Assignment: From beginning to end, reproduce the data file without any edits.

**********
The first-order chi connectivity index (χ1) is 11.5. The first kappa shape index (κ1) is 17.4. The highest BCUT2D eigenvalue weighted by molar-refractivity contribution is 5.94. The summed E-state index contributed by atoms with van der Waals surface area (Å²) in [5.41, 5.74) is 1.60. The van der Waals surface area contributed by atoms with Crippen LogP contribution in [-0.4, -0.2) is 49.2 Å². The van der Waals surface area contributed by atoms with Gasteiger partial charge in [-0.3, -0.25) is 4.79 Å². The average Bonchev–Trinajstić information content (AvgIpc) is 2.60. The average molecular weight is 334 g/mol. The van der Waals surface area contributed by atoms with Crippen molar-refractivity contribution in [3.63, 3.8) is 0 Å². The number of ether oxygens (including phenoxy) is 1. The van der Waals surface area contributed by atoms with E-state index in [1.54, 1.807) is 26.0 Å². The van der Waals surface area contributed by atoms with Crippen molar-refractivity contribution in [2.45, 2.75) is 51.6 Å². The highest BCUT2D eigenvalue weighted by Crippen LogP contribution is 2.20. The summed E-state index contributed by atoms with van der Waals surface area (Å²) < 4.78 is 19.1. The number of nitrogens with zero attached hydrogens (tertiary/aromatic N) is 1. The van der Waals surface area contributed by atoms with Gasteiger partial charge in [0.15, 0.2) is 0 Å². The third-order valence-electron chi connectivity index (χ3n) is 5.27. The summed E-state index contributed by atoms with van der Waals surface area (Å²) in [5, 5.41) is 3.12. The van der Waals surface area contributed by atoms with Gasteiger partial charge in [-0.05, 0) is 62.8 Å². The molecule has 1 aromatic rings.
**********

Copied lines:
The first-order chi connectivity index (χ1) is 11.5. The first kappa shape index (κ1) is 17.4. The highest BCUT2D eigenvalue weighted by molar-refractivity contribution is 5.94. The summed E-state index contributed by atoms with van der Waals surface area (Å²) in [5.41, 5.74) is 1.60. The van der Waals surface area contributed by atoms with Crippen LogP contribution in [-0.4, -0.2) is 49.2 Å². The van der Waals surface area contributed by atoms with Gasteiger partial charge in [-0.3, -0.25) is 4.79 Å². The average Bonchev–Trinajstić information content (AvgIpc) is 2.60. The average molecular weight is 334 g/mol. The van der Waals surface area contributed by atoms with Crippen molar-refractivity contribution in [3.63, 3.8) is 0 Å². The number of ether oxygens (including phenoxy) is 1. The van der Waals surface area contributed by atoms with E-state index in [1.54, 1.807) is 26.0 Å². The van der Waals surface area contributed by atoms with Crippen molar-refractivity contribution in [2.45, 2.75) is 51.6 Å². The highest BCUT2D eigenvalue weighted by Crippen LogP contribution is 2.20. The summed E-state index contributed by atoms with van der Waals surface area (Å²) < 4.78 is 19.1. The number of nitrogens with zero attached hydrogens (tertiary/aromatic N) is 1. The van der Waals surface area contributed by atoms with Gasteiger partial charge in [0.15, 0.2) is 0 Å². The third-order valence-electron chi connectivity index (χ3n) is 5.27. The summed E-state index contributed by atoms with van der Waals surface area (Å²) in [5, 5.41) is 3.12. The van der Waals surface area contributed by atoms with Gasteiger partial charge in [-0.05, 0) is 62.8 Å². The molecule has 1 aromatic rings.